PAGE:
Does taking a picture with 8 megapixel resolution with my Canon IXUS with a 1/2.3" sensor and 12M max resolution provides the same or worse image quality (particular, noise) as if the picture was taken by another camera of the same sensor size and but with 8 megapixels maximum resolution?
How does taking lower-resolution pictures with a higher-resolution sensor affect image quality?
1Related: photo.stackexchange.com/questions/11074/…– mattdmOct 31, 2011 at 18:31
2This probably depends entirely on your camera, and how good a job it does at down-sampling. To answer for a specific camera model, you'll probably just have to try it and see the results for yourself.– FlimzyOct 31, 2011 at 20:09
Also related: photo.stackexchange.com/q/3419/1356.– whuberNov 1, 2011 at 14:36
I do not find any 8 Mpixel mode for the 12Mpixel IXUS (SX 230). There is a cropped view mode that delivers 9 Mpixel (usa.canon.com/cusa/consumer/products/cameras/digital_cameras/…). This brings up an important point that needs clarification: does the question ask about changes in image quality when taking lower resolution pictures or is it really concerned about cropping to change the picture aspect ratio?– whuberNov 1, 2011 at 14:43
I believe Flimzy replied to exactly what you're asking:
This probably depends entirely on your camera, and how good a job it does at down-sampling. To answer for a specific camera model, you'll probably just have to try it and see the results for yourself. Flimzy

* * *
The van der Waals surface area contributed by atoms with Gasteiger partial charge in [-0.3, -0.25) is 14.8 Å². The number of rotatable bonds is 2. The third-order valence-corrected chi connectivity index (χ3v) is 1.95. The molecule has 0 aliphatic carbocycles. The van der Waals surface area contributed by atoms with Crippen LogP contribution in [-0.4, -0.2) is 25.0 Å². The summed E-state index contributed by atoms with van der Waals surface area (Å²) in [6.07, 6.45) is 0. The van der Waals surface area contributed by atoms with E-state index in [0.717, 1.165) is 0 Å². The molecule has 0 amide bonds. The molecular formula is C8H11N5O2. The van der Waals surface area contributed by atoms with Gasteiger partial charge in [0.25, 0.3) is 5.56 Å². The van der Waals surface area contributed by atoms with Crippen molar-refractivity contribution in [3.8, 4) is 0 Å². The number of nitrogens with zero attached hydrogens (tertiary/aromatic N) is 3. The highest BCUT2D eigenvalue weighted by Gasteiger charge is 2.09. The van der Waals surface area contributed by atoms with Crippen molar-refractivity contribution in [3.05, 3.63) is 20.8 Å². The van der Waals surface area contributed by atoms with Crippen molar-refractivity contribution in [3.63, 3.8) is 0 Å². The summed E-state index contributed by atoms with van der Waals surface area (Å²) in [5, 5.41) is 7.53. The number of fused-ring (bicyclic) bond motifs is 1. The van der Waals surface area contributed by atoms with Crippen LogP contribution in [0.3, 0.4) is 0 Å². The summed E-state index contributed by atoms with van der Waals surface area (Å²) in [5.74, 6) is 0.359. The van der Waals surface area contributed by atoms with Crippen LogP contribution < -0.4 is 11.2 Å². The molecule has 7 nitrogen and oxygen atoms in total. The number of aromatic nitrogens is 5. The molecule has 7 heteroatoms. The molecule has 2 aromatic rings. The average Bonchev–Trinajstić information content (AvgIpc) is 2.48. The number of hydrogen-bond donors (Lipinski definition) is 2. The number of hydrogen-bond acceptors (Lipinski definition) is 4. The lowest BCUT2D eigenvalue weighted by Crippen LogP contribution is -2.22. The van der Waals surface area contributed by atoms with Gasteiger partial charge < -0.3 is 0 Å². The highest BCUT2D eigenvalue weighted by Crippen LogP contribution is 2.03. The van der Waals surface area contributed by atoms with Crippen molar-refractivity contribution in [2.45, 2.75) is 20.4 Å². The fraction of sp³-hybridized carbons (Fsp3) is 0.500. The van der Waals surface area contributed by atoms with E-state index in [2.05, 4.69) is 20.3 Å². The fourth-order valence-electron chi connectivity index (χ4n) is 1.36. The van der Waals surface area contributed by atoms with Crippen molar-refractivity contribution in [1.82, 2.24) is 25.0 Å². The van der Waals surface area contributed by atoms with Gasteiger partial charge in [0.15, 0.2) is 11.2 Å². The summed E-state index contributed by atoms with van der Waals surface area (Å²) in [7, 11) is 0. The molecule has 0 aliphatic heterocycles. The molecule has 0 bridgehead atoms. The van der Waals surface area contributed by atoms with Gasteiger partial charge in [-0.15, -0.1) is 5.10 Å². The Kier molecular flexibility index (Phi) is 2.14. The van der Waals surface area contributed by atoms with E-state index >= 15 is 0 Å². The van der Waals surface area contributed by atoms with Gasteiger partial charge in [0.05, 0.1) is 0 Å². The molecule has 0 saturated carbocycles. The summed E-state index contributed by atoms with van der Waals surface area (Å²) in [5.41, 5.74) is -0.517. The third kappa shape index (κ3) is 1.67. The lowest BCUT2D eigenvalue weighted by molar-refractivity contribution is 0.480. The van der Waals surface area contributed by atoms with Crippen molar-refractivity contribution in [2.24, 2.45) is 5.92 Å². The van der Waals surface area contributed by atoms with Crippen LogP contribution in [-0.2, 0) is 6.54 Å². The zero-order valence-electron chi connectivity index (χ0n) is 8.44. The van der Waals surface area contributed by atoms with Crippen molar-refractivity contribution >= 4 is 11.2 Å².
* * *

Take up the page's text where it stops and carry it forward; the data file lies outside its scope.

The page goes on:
Additionally, fyi: when you select a lesser megapixel count mode (16:9 or something), that usually just crops the image, you get the same image quality "per pixel". When you select some of the modes with less megapixels within the same proportions, down-sampling comes in, and "per pixel quality" may vary.
I refer you to Flimzy's answer again, downsampling is entirely camera-dependent.
That being said, i bet photoshop or lightroom probably downsample as well or even better than in-camera algorithms.
When you reduce a noisy picture from its original sensor size to a smaller size you will always find that some of the noise disappears. This is not a defect in the camera, you will see the same thing if you shoot 12MP and then reduce the picture in Photoshop.
The reduction algorithm takes a bunch of noisy hi-res pixels and averages them down into less pixels in the reduced image. You can define noise as pixels that have a higher or lower value than the correct value. When you average a few pixels together some of the noise will cancel out, since you will be mixing pixels that are too high with pixels that are too low. The end result is that the smaller image has less noise.
If you want less noisy 12MP pixels, then switch to P mode (or any other manual or semi-manual modes) and use as low ISO as you can.
Another option to get less noisy images is to mount the camera on a tripod and shoot 2 or 3 or as many pictures as you want at 12MP, all identical. Take all those pictures into Photoshop or GIMP and average them out. This averaging has the same effect on noise that a size reduction has without actually reducing the picture.